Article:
Memory

Music amongst Displaced Persons

The Displaced Persons’ camps were home to a diverse range of musical activities. Surviving victims of the Nazi genocide used music as a means to chronicle what they had experienced, to raise morale, and to imagine possible futures after the catastrophe.

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Music for Memorial Events

Music has played a part in Holocaust commemoration from even before the liberation of Auschwitz-Birkenau on 27 January 1945. Jewish Historical Commissions in Germany and Poland gathered songs written during the Holocaust, preserving them in written or recorded format.

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Babi Yar memorial

BABI YAR In 1962, the Russian poet Evgeny Evtushenko visited the site of Babi Yar, a deep ravine northwest of Kiev, where in September 1941 an estimated 70,000 Jews were executed by Nazi soldiers. Evtushenko returned to his hotel room and immediately penned a memorial poem in which the first line – 'There are no monuments over Babi Yar, the steep precipice, like a rough-hewn tomb'.

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Different Trains - Steve Reich

Steve Reich selected sound clips through digital sampling and then arranged them into a semi-coherent narrative, which divides into three movements: 'America, before the war', 'Europe, during the war' and 'After the war'. In all cases, the spoken testimonies are accompanied by a string quartet.

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Bergen-Belsen DP Camp

The Kazet-Theater (Concentration Camp Theatre) was headed by the actor and director Sammy Feder, and consisted of up to 50 actors, some of whom had already gathered experience and worked with Feder in the ghetto Bendin and the concentration camp Bunzlau.

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David Botwinik

Compositeur

David Botwinik is a composer of Yiddish music and a music teacher. At the age of almost 13, he began his studies at the Yidisher muzik-institut conservatory in Vilna. Later, he studied at the Conservatorio di Musica Santa Cecilia, Rome, Italy.

Mieczyslaw Weinberg

Compositeur

Le prolifique compositeur soviétique Mieczysław Weinberg (1919-1996) a écrit 22 symphonies, 17 quatuors à cordes, 7 opéras, 6 concertos, 3 ballets, 30 sonates et plus de 200 chansons ainsi que 60 musiques de films et musiques de scène pour le théâtre et le cirque.

Mikhail Gnessin

Compositeur

Mikhail Fabianovich Gnessin était un compositeur et professeur juif russe. Les œuvres de Gnessin "Les Maccabées" et "La jeunesse d'Abraham" lui ont valu le surnom de "Glinka juif".

Steve Reich

Compositeur

In Different Trains (1988), Steve Reich presents a semi-autobiographical account of the Holocaust, electronically interweaving his memories as a Jewish child in the 1940s with those of Holocaust survivor children who later recorded their testimonies.

Mémoire

Recueil de chansons de Deggendorf

Le "Deggendorf Songbook" illustré est à la fois un artefact fascinant et un témoignage visuel de la vie culturelle et de la réinsertion sociale dans les camps DP.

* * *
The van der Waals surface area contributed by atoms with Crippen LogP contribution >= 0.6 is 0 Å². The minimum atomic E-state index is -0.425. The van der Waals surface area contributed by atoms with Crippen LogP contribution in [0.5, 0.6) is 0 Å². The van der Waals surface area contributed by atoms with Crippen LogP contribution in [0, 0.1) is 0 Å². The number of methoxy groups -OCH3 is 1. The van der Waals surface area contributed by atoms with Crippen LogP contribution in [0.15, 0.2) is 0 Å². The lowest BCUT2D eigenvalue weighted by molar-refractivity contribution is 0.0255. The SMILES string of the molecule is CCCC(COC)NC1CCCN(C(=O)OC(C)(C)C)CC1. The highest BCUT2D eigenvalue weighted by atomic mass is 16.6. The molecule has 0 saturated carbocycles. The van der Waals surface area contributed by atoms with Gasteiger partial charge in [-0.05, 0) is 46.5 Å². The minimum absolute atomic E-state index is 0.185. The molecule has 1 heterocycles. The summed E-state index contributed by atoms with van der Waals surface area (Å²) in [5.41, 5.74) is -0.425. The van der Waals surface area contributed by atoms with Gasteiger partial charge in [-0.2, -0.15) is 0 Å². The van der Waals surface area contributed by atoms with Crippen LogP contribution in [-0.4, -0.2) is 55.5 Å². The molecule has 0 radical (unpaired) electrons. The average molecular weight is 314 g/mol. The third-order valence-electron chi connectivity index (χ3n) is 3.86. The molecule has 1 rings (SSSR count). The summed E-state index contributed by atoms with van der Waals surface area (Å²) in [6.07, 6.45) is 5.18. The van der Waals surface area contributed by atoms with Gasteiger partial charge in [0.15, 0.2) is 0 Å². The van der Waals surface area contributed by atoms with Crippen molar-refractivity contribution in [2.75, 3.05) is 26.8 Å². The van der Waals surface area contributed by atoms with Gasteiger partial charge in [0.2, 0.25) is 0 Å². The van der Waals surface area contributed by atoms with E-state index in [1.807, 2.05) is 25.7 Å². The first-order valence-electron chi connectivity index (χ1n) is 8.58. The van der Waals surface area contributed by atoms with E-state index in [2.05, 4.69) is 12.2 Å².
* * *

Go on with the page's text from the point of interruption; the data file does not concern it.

Politique et propagande
Mémoire

Lapin Jojo

Ce cours explore l'association du symbolisme visuel et musical, en se concentrant sur la façon dont le film Jojo Rabbit utilise la musique populaire et les icônes visuelles et vocales de l'Holocauste.

Mémoire

La musique parmi les personnes déplacées

Les camps de personnes déplacées de l'Europe occupée de l'après-guerre abritaient une gamme variée de musiques utilisées comme moyen de raconter ce qu'elles avaient vécu.

Mémoire

La musique dans le camp DP de Bergen-Belsen

Les forces britanniques ont établi un camp de DP à Belsen, qui a existé jusqu'en 1950. Les concerts, le théâtre, la danse, la musique folklorique et d'autres genres de divertissements fleurissent.

Mémoire

On a heym, on a dakh ♫

On a heym, on a dakh (Without a home, without a roof) is a song that the 19 year old survivor, Ludwig Hamburger, learned while interned in Buchenwald.

Nom
Artiste
Catégorie
Durée
Lyrics

1940.
On my birthday
The Germans walked-walked into Holland
Germans invaded Hungary
I was in 2nd grade
I had a teacher
A very tall man, his head was completely plastered smooth
He said, "Black Crows-
Black Crows invaded our country many years ago"
And he pointed right at me
No more school
You must go away
And she said, "Quick, go!"
And he said, "Don't breathe"
Into the cattle wagons
And for four days and four nights
And then we went through…

The idea for the piece comes from my childhood. [Due to my parent’s divorce], I travelled back and forth by train frequently between New York and Los Angeles from 1939 to 1942. […] While these trips were exciting and romantic at the time, I now look back and think that, if I had been in Europe during this period, as a Jew I would have had to ride on very different trains. With this in mind, I wanted to make a piece that would accurately reflect the whole situation.

'Heveti shalom aleykhem' (I bring you greetings of peace), also often titled in the plural, is one of the best-known and -loved Hebrew folk songs. In this rare recording it is sung by surviving Polish children in postwar France, in a recording taken by the Latvian-American psychologist David Boder in September 1946.